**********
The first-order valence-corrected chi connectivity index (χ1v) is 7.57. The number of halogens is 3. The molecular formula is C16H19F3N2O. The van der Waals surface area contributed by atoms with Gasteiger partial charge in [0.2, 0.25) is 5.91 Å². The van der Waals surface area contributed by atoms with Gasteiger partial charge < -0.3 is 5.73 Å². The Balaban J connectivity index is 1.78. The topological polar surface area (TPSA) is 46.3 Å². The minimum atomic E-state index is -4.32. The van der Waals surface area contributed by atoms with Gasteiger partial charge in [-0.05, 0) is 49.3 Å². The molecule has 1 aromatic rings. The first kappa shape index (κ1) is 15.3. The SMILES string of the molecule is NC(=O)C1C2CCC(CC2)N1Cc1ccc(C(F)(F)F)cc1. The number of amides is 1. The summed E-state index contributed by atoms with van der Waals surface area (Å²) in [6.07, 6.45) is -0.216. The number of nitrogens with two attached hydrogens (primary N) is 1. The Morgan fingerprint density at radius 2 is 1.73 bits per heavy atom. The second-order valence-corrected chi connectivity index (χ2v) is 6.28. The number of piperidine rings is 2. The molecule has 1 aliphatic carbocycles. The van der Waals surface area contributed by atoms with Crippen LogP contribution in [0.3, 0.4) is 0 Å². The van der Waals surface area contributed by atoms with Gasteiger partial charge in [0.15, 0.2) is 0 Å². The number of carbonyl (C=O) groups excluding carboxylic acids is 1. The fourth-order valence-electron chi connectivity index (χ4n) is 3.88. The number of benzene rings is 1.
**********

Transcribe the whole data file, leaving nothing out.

The first-order valence-corrected chi connectivity index (χ1v) is 7.57. The number of halogens is 3. The molecular formula is C16H19F3N2O. The van der Waals surface area contributed by atoms with Gasteiger partial charge in [0.2, 0.25) is 5.91 Å². The van der Waals surface area contributed by atoms with Gasteiger partial charge < -0.3 is 5.73 Å². The Balaban J connectivity index is 1.78. The topological polar surface area (TPSA) is 46.3 Å². The minimum atomic E-state index is -4.32. The van der Waals surface area contributed by atoms with Gasteiger partial charge in [-0.05, 0) is 49.3 Å². The molecule has 1 aromatic rings. The first kappa shape index (κ1) is 15.3. The SMILES string of the molecule is NC(=O)C1C2CCC(CC2)N1Cc1ccc(C(F)(F)F)cc1. The number of amides is 1. The summed E-state index contributed by atoms with van der Waals surface area (Å²) in [6.07, 6.45) is -0.216. The number of nitrogens with two attached hydrogens (primary N) is 1. The Morgan fingerprint density at radius 2 is 1.73 bits per heavy atom. The second-order valence-corrected chi connectivity index (χ2v) is 6.28. The number of piperidine rings is 2. The molecule has 1 aliphatic carbocycles. The van der Waals surface area contributed by atoms with Crippen LogP contribution in [0.3, 0.4) is 0 Å². The van der Waals surface area contributed by atoms with Gasteiger partial charge in [0.15, 0.2) is 0 Å². The number of carbonyl (C=O) groups excluding carboxylic acids is 1. The fourth-order valence-electron chi connectivity index (χ4n) is 3.88. The number of benzene rings is 1.